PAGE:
Displaying items by tag: Tanzania
Tanzania: Nigeria's Dangote Cement is set to commission its new 3.0Mt/yr cement plant in Mtwara District on 10 October 2015. The company will also hold the ground-breaking ceremony for 25 hectares of jetty land at Mgao village in Mtwara District on the same day.
The commissioning of the new cement plant, which is part of the company's Africa expansion strategy, will be the fourth in the series after Ethiopia, Zambia and Cameroon. Cement plants due for commissioning this year are located in Senegal and South Africa, while construction works are ongoing in several other African countries.
Tanzania: Local cement makers have said that they are now facing collapse due to the continued influx of cheap imported products in an already saturated market.
The Chairman of the Tanzania Chapter of East African Cement Producers Association (EACPA), Reinhardt Swart, said that their situation was being made worse because they were competing with cheap imports at a time when their margins are squeezed by overcapacity in the market. "I am not asking for protection. I'm not asking the government to ban imports. I am asking for the government to create a level playing field," said Swart. He commented they were operating in a difficult environment with risks of job losses to adjust to the situation.
Swart welcomed the entry of new players in the cement market, saying they would stimulate development in the industry but cautioned that their preferential treatment such as tax breaks was not helpful to the country as it contribute to create unleveled playing field against the local industries. "If you allow new players for integrated cement plants and give tax breaks and you allow imports in an over capacity market, that is not fair. There is a risk that cement producers will suffer job losses," said Swart.
Swart said that Tanzania's cement producers support the government campaign to help local industries grow by using local coal, gypsum and other materials, but that the government was not reciprocating the gesture. "If you force us to use local coal, that increase in cost must be calculated in monetary terms and charged on imports as well. The same applies to royalties. If you force us to grow another industry at our cost, then you must either give us subsidies or charge the exact increased amount as additional duties on imports," said Swart.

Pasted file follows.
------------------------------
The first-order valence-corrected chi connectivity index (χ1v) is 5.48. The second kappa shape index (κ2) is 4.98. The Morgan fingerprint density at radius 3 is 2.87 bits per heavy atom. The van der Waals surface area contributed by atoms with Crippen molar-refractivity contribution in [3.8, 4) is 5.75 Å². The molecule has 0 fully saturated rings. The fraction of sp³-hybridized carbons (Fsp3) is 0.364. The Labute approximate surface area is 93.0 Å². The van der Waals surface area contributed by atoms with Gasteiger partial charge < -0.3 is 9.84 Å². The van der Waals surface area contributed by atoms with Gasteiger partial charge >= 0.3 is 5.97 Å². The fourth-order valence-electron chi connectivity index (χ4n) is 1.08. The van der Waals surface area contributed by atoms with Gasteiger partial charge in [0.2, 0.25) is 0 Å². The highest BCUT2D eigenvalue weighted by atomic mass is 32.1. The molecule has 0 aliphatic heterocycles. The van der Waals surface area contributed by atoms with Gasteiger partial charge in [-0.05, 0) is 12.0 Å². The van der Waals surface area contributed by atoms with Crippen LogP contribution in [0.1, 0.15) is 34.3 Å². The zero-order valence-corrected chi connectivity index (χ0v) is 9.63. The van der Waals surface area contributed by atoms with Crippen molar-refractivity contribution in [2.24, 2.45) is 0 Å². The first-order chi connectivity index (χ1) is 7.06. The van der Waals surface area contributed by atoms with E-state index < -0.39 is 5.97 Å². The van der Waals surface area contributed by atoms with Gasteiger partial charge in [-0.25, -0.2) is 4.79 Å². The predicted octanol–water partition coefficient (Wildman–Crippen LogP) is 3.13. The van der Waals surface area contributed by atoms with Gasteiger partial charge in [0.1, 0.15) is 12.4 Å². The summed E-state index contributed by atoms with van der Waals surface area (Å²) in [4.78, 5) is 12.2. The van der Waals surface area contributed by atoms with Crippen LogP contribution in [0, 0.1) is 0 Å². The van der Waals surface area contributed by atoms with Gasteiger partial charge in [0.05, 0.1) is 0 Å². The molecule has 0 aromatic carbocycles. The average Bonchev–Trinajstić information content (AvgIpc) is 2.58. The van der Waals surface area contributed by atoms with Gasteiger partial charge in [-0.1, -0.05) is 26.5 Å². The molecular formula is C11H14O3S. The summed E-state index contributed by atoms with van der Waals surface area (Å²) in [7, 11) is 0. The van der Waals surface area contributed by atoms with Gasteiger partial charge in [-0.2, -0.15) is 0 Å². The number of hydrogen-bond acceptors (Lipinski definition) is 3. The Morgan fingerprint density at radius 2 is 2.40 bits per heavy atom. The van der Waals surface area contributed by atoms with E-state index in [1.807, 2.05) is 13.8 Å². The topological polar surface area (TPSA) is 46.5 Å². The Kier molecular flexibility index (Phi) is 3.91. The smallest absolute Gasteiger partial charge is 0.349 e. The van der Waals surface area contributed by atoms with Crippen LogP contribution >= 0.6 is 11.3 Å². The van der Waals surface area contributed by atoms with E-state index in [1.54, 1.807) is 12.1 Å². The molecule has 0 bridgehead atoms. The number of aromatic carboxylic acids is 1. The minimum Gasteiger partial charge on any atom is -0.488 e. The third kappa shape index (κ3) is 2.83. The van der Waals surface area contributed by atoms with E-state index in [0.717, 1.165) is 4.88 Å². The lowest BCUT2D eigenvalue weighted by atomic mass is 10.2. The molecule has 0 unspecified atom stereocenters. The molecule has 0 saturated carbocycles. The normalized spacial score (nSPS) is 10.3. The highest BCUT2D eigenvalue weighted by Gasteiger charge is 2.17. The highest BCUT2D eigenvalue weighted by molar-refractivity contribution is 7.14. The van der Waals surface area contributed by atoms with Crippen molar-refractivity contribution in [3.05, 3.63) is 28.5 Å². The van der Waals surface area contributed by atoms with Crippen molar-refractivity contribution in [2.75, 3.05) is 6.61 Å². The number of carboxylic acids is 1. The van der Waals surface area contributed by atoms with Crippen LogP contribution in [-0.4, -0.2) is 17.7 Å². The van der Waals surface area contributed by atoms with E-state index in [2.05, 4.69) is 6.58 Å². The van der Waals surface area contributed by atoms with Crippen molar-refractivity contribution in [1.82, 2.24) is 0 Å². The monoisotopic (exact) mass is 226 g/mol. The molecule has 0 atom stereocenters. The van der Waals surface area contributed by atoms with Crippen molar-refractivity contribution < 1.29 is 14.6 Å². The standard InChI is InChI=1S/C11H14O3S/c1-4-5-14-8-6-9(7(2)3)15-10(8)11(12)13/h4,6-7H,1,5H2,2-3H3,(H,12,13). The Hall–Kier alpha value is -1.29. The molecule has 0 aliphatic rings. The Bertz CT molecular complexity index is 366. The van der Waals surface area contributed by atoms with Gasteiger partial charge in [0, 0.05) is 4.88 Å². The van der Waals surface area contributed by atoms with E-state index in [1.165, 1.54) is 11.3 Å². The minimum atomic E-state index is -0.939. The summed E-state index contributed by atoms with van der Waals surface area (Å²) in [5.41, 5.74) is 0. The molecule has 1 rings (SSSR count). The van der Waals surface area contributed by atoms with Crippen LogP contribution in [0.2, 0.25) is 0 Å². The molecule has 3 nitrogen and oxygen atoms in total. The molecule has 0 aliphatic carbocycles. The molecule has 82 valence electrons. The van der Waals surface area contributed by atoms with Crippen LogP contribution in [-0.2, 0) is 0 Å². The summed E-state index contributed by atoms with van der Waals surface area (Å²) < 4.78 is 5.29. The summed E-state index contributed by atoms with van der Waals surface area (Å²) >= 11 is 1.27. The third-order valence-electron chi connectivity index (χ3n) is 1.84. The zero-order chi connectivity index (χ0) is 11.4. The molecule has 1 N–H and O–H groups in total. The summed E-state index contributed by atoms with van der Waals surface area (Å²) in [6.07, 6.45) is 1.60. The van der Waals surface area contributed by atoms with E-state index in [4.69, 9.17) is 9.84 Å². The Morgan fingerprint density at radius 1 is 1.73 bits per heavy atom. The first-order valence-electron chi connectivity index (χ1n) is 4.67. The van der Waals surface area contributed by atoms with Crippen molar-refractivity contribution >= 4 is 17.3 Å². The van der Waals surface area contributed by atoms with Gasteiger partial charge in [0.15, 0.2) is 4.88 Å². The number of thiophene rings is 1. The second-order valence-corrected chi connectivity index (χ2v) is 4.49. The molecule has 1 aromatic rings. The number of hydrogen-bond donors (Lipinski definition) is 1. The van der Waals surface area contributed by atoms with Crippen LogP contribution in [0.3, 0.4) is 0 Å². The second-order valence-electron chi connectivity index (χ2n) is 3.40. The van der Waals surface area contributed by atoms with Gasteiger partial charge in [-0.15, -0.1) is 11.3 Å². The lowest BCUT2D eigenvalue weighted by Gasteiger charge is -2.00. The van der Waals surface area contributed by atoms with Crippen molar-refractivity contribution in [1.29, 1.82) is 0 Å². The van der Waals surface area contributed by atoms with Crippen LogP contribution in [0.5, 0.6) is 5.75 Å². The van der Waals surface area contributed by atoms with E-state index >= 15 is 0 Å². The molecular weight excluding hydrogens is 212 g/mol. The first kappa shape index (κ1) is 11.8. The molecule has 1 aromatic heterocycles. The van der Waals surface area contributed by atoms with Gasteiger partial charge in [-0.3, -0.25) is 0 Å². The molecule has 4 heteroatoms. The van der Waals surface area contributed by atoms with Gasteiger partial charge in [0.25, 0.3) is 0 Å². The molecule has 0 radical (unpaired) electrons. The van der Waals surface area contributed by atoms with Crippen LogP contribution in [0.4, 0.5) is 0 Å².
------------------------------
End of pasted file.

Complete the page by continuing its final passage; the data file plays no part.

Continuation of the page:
Tanzania: Tanzania Portland Cement Company Limited (TPCC) has recently conducted a training seminar for 250 cement distributors and block makers from Dar es Salaam to improve efficiency. The training was aimed at strengthening safety at work, improving the quality of blocks produced and enhancing efficiency in the production process to meet the growing market demand in the country, according to East African Business Week.
"Twiga Cement will continue to conduct similar trainings for block makers throughout the country. This is part of our effort to create awareness in the industry," said TPCC's commercial director, Simon Delens. He said that construction continues to grow with an increasing demand for blocks. "This is part of the firm's contribution to our local employment market. We have been a part of it for 46 years now as we want to build a strong nation," said Delens.
Tanzania: Tanzania Portland Cement Company's (Twiga) net profit grew by almost 50% in 2014 thanks to its strengthened brand image through quality and service delivery to the market.
Twiga announced a profit increase of 47.3% to US$29.8m for 2014, up from US$20.2m in 2013. Twiga Cement chairman Jean-Marc Junon said that the country's 7% GDP growth in 2014 helped to boost cement consumption significantly. "The increase in revenue, coupled with efficient cost management, resulted in an increase in operating profit of 55% to US$41m compared to 2013," said Junon.
Twiga recorded a 15% increase in sales volumes as a result of a better production efficiency, the commissioning of a new cement mill in the last quarter and the re-introduction of Twiga Extra in the company's product mix. Junon said that cement industry prospects are positive as consumption in the country and the East African block had continued to grow over the last few years. "Having an expanded capacity, Twiga is well placed to meet this growing demand," said Junon.
Tanzania: The National Environment Management Council (NEMC) has indefinitely closed down Tanzania Portland Cement Company (TPCC, Twiga) over environmental pollution.
NEMC senior legal officer Heche Suguta said that the plant was also required to pay US$26,944 in penalties. He said that the NEMC had established that the plant was discharging a huge amount of dust, which was bad for the environment and the people surrounding the plant. "We have several times asked the plant management to work out this shortcoming, but they have not taken any steps to mitigate the problem," said Suguta.
Twiga manufactures almost half of the cement produced by the three major plants in the county and its closure is likely to spark the fear of a sharp rise in cement prices. According to 2013 statistics, Twiga produces 1.4Mt/yr of cement out of the 3Mt/yr the country can produce. The remaining 1.6Mt/yr is shared among Mbeya Cement Company and Tanga Cement Company.
Suguta said that, previously, Twiga had four chimneys to emit pollutants, but three broke down and the plant was using only one out-dated chimney, which was overwhelmed. "The plant will be allowed to resume operations only after sorting out the problem by controlling dust," said Suguta. He said that the NEMC had been receiving complaints from residents surrounding the area that the dust from the plant was causing headaches and respiratory problems. "If they disobey this order, we will arrest their managing director and other stern legal action would follow."